Humane has been teasing its mysterious Ai pin for what feels like forever but finally, we have some (loose) insight into what the device is all about. The small but potentially mighty device is attached to the wearer's front via a magnet and is set to revolutionise the way that we interact with technology – a worthy challenger against the reigning smartphone.
While more concise details about the device were revealed this Thursday, it's still a little unclear how it will transfer to the general consumer. Will this revolutionise the way that we use our personal devices and are we headed for a post-smartphone future? (There's still a while to wait before you can get your hands on Humane's AI pin, so take a look at our guide to the best Apple iPhone 15 prices for the latest deals).
The Humane Ai Pin has been called a "smart phone killer" for good reason, entering the tech market as an engaging competitor to the current climate of smart devices. For Co-founders Imran Chaudhri and Bethany Bongiorno, the device marks a shift in technology, taking us out of a hunched smartphone stupor into a world of integrated tech that will supposedly blend "seamlessly into the background of your life," as Chaudri shared in a TED Talk.
The design is sleek and looks straight out of a sci-fi movie without being audaciously space-age to the point of parody. Instead of a screen, the Ai Pin uses a laser projector to cast information onto the user's hand, and with the help of an operating system called Cosmos, user queries will be designated to various AI models based on context. With the tap of a finger or voice activation, the device allows users seamless control via a number of gestures – that's if we can adapt to using them first.
To me, what's most appealing about the device is the elimination of apps – a navigation system that's been engrained into our smartphone usage. With the Ai Pin, users can ask the device to play music, take photos, send messages and even offer nutritional advice by holding up a food item, all without the need to look down at a screen. Notably, the voice-controlled 'Catch Me Up' feature can efficiently summarise emails – another neat idea that stops us from becoming slaves to screen time.
While the conquest to banish the traditional phone screen is rooted in a positive mission, Humane's projector alternative has been met with some backlash surrounding its practicalities. With the ongoing adaptation of clearer high-res screens, it seems a little counterproductive to suddenly abandon the advancements that we've refined. Paired with the practicalities of lighting and personal anatomy, not everyone has the privilege of a smooth projector canvas.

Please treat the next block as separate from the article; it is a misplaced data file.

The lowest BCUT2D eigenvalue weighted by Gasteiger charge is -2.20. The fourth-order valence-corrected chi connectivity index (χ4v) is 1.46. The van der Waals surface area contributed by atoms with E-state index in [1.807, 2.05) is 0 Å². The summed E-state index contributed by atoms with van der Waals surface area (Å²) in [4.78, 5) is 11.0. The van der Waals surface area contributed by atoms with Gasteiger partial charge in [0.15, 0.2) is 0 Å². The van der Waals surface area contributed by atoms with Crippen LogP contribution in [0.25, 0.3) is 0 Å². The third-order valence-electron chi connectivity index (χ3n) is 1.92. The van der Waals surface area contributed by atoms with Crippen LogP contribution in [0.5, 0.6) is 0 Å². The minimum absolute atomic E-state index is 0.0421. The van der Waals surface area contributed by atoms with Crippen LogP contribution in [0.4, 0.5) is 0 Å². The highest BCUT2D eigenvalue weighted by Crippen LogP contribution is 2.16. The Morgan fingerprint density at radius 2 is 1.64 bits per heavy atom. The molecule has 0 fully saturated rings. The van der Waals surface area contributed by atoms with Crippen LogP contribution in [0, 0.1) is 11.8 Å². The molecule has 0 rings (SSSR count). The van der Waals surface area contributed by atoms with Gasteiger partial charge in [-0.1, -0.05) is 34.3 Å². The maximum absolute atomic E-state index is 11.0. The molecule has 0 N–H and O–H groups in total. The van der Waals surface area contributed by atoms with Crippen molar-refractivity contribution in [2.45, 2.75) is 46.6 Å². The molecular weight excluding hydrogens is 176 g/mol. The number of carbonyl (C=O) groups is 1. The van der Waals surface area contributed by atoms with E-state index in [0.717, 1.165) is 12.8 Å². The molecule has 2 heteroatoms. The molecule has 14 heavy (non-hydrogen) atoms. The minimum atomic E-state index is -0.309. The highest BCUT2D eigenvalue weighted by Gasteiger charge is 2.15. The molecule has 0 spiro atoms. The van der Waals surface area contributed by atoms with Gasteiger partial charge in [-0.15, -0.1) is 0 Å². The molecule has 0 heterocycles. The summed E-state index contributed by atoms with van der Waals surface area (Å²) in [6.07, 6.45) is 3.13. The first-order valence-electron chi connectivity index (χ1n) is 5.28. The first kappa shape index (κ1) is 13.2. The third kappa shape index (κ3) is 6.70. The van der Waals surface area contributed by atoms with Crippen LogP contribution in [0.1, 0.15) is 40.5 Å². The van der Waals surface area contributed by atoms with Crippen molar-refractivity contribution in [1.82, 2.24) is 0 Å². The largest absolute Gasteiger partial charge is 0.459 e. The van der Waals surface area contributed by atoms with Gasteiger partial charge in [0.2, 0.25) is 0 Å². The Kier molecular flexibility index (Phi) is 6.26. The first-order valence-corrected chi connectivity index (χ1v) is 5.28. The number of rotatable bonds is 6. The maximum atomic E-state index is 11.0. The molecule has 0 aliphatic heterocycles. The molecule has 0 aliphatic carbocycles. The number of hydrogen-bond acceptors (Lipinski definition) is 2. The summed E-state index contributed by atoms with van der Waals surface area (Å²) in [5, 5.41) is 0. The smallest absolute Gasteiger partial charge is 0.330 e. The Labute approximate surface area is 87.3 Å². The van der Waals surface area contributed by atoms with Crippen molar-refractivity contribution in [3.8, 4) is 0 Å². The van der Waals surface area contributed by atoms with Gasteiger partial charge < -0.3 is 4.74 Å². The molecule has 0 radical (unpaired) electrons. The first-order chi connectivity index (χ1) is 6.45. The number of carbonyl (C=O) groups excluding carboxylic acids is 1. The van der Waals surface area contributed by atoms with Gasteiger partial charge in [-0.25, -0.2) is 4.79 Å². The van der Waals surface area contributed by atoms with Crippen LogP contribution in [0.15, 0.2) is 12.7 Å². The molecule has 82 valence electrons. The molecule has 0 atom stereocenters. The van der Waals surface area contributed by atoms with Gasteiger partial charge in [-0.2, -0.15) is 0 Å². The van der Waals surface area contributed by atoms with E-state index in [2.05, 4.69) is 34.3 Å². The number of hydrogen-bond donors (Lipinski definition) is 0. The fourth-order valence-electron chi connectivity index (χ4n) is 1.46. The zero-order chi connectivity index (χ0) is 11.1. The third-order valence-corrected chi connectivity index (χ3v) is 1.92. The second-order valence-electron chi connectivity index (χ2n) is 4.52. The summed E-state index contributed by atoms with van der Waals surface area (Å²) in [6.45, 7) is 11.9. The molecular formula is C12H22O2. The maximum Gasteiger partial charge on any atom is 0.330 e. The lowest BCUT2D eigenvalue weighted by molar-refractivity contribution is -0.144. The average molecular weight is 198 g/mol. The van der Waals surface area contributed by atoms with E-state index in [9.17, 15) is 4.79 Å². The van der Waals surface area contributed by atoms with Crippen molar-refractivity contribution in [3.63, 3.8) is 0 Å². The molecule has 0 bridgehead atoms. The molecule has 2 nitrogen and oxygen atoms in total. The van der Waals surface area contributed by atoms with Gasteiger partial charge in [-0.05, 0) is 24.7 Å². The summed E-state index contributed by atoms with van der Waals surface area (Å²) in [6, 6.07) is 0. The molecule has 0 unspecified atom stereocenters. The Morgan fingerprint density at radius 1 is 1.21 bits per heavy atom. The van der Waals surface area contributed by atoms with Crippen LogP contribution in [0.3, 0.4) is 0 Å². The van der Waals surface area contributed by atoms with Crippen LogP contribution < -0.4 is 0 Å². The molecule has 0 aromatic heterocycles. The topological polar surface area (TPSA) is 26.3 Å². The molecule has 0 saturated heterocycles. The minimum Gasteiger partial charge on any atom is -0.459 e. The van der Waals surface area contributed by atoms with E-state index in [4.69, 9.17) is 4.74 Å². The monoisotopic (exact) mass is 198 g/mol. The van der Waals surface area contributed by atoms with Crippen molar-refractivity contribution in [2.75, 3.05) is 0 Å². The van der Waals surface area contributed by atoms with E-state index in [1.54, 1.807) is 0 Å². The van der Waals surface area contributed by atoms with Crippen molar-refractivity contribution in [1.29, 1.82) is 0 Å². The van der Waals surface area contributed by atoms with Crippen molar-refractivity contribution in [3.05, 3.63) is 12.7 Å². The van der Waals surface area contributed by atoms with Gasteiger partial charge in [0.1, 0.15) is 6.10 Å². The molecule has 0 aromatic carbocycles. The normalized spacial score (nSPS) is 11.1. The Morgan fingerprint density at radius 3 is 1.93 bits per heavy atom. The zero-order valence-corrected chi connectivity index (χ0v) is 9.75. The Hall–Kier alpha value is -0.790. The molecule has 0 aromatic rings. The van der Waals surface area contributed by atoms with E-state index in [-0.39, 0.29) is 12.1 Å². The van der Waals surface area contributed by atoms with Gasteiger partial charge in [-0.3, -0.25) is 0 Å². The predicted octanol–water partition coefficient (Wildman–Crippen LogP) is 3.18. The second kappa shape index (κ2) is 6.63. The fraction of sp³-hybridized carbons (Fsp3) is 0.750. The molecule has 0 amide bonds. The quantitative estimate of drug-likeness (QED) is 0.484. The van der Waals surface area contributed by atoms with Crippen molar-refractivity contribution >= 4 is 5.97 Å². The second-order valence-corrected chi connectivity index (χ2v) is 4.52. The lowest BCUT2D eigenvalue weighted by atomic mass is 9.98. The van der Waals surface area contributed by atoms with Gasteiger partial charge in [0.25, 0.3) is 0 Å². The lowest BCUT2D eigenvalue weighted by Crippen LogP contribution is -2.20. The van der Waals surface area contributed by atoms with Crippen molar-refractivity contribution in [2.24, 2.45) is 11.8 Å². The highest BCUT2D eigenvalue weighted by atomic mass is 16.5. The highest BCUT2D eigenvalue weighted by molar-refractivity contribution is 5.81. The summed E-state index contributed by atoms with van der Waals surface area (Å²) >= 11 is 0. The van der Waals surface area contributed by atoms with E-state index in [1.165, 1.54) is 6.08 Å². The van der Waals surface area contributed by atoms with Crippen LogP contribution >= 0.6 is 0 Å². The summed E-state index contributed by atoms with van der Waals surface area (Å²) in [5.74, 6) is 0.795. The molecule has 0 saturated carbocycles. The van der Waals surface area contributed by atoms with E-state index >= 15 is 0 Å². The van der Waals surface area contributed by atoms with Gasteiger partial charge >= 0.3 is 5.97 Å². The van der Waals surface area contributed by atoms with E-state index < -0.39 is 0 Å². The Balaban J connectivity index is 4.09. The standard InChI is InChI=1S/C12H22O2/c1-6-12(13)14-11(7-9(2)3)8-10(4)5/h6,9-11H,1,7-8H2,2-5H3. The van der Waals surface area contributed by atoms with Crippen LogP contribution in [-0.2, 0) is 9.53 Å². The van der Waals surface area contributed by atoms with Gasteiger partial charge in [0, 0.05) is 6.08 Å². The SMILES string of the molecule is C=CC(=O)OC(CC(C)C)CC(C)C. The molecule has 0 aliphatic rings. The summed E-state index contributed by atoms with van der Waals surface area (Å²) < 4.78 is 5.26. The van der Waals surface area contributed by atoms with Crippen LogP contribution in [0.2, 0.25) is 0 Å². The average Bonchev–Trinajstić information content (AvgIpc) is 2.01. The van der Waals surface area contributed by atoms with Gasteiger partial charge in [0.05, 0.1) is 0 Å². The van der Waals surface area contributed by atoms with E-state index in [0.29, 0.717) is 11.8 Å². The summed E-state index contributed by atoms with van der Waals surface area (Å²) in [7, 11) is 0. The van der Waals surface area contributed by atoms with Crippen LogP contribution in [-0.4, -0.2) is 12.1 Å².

Who needs high resolution AMOLEDs or 120Hz refresh rates when projecting content onto your hand looks this good? pic.twitter.com/KbDUnlqWkxNovember 10, 2023
I love AI, but I won't be buying the Humane AI pin for $699.The laser display doesn't look great and the camera quality is subpar.I don't want to walk around with it on my chest all the time.It doesn't do anything I can't easily do on my phone.I'll wait for AR glasses. pic.twitter.com/gOJ4vnONPkNovember 9, 2023
For those who are undeterred, the device is available for preorder on 16 November and will retail for $699. Users will also need to sign up for a Humane subscription costing $24, which assigns a new phone number and allows access to data services via the T-Mobile network. The device is set to ship in early 2024, so it'll be a while before we see Ai Pins out in the wild.
The latest announcement has certainly reignited excitement around the device but in the same vein, it feels a little underwhelming. Most of the content in the official announcement mirrored the previous information we've been fed and it's left me feeling a little disenchanted by it all. I think it's unfair to pass strong judgment until it hits consumer markets but for now, it's exciting to witness something out of a sci-fi novel come to life (even if I still hold some reservations).
For more wearable tech, check out Honor's purse phone that's definitely putting 'style' over substance, or take a look at Motorola's bendy phone watch that's one of the more 'unique' tech wearables I've seen.